With thanks to all the Lewisham Central and Lee Green residents that in the past few weeks signed this petition outside Hither Green Station.

Southeastern replies to Caroline Pidgeon AM

February 2, 2010

The News Shopper has the story that Southeastern has replied to the Chair of Transport Committee of GLA Caroline Pidgeon AM that requested the company an explanation for the three days of railway mayhem at the beginning of January.

Here’s the original letter in full, it’s an 11 pages dissertation of the company Managing Director Charles Horton where he explains why Southeastern decided to operate the way it did. Frankly it doesn’t explain convincingly why it didn’t operate a better service.
What this does well is to clarify who took decisions and based upon what, and this clarification is found in the paragraph authored by Network Rail’s Kent Route Director Dave Ward:

In times of service disruption, it is Network Rail’s role to coordinate the industry’s response. Based on a detailed forecast predicting adverse conditions, together with dialogue from Directors at Southeastern it was my decision to request Southeastern to operate an amended timetable for the 6th 7th and 8th January. My decision was based on the forecast of adverse conditions, the challenges posed by operating electrical rolling stock on an infrastructure susceptible to rail icing and lessons learned from the 18th December 2009 where upon operating a full timetable in adverse conditions we experienced multiple train failures often leaving passengers stranded on freezing trains for long periods. It is the responsibility of train operators to put together an amended timetable, and on this occasion the timetable specified by Southeastern offered services into and out of London for essential travel based on resources available to Network Rail and Southeastern. We will jointly be reviewing the service on 6th 7th and 8th January including the service levels and hours of operation so that we can learn lessons, should the condition repeat in the coming year and beyond. I must assure you that my decision was not taken lightly, and was done to maintain our duty of care for the travelling public and the industry workforce.

So here you have it, Network Rail has all the information to assess what they and Southeastern can deliver and given what they knew they decided that a reduced timetable was best advised, but the extent of the reduction was completely down to Southeastern and despite the length of the response Charles Horton fails to convince that stopping service out of London at 8pm was needed. His assertion that the amount of service was measured against the reduction in demand on days with adverse weather also clashes with passengers’ experience that found trains overcrowded and insufficient to serve all those that were present at platforms.

We need to change the way this system operates, we need transparency, even in operational decisions, so that next time a reduced timetable is needed, it is measured against the need.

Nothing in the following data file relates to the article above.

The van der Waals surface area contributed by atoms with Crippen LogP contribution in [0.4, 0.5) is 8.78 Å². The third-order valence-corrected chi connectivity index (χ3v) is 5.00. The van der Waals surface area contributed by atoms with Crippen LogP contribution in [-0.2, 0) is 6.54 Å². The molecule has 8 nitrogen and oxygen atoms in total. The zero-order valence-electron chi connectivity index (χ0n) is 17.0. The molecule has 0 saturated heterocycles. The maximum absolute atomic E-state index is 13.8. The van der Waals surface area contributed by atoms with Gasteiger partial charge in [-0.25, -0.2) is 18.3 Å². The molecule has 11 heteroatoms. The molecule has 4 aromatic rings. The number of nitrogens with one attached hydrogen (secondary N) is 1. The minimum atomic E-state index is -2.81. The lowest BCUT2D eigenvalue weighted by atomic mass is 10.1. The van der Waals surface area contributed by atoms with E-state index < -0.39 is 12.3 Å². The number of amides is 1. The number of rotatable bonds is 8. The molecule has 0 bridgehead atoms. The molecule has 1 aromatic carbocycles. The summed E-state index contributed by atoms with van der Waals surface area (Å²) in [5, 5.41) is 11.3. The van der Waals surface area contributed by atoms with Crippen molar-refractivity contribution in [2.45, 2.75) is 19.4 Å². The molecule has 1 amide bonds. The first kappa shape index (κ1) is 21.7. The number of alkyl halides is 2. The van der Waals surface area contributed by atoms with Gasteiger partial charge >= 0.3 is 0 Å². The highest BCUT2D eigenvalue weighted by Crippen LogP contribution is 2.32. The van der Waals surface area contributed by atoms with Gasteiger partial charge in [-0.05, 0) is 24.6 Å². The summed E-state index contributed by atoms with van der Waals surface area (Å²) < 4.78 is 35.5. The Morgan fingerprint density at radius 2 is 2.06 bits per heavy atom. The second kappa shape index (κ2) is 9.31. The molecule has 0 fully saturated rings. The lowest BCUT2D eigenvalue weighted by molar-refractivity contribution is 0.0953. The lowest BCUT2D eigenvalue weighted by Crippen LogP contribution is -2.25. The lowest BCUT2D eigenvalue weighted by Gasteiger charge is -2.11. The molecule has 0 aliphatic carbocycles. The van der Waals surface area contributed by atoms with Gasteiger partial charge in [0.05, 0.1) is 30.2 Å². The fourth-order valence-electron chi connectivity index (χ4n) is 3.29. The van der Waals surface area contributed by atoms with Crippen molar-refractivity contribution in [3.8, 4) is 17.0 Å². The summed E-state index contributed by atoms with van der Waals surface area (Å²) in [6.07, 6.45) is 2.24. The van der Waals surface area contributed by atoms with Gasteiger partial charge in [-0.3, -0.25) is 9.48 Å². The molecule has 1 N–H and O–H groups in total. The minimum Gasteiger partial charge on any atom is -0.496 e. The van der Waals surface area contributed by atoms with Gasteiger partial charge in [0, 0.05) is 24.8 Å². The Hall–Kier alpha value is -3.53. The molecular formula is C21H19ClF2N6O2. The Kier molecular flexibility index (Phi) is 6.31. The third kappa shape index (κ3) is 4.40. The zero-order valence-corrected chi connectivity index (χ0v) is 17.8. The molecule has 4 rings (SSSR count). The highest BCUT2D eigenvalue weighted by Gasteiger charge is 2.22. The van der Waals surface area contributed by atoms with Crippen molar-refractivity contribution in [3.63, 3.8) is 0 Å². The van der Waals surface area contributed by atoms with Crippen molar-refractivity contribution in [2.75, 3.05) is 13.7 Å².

In the past few years large subsidies were handed out to Southeastern, and large dividends were distributed to the shareholders, if the capacity to run better services in adverse condition is not there then it means that shareholders may have helped themselves above what they should have, even at the cost of the company’s capacity to respond to not ideal situations.

All the reasons given by the Managing Director for the decisions they took bring back to one overarching consideration, the same consideration that Network Rail did, that the capacity of the company falls short of what’s needed to run a full service in bad weather.

Another reason to sign our petition.

Fair Rents For Pensioners

January 28, 2010

Cllr Dave Edgerton started a campaign to help a number of pensioners that are charged rather extortionate rents from their registered social landlord. As he found:

Pensioners living in sheltered accommodation owned by Registered Social Landlords rents can vary between £90 and £150 a week. Often a weekly service charge is also added. Many of the pensioners have worked hard all their lives and have saved towards a pension. This is being swallowed up by the high rents. The average charge for similar housing owned by local authorities is £60 a week.

One of the Registered Social Landlords involved in the practice is Merchant Taylors, one of the twelve Great Livery Companies of the City of London, hardly in need of cash, and yet asks to its guests rents of £90 and £95 per week. In-Touch, which is the supporting people division of Hyde Housing asks up to £150 a week plus service charge.

It’s a great injustice and Cllr Dave Edgerton is right in raising the issue, he started a petition that you can sign here.

Southeastern invites Lewisham Lib Dems for talks

January 20, 2010

Lib Dems didn't reduce service because of snow. Petitioning at Hither Green Station. From left: Pete Pattison, Halina Bowen, me.

This Monday 18th January Southeastern Railways wrote to the leader of the Lewisham Lib Dem group Cllr Chris Maines, the letter had a title written in bold characters: Liberal Democrat Petition!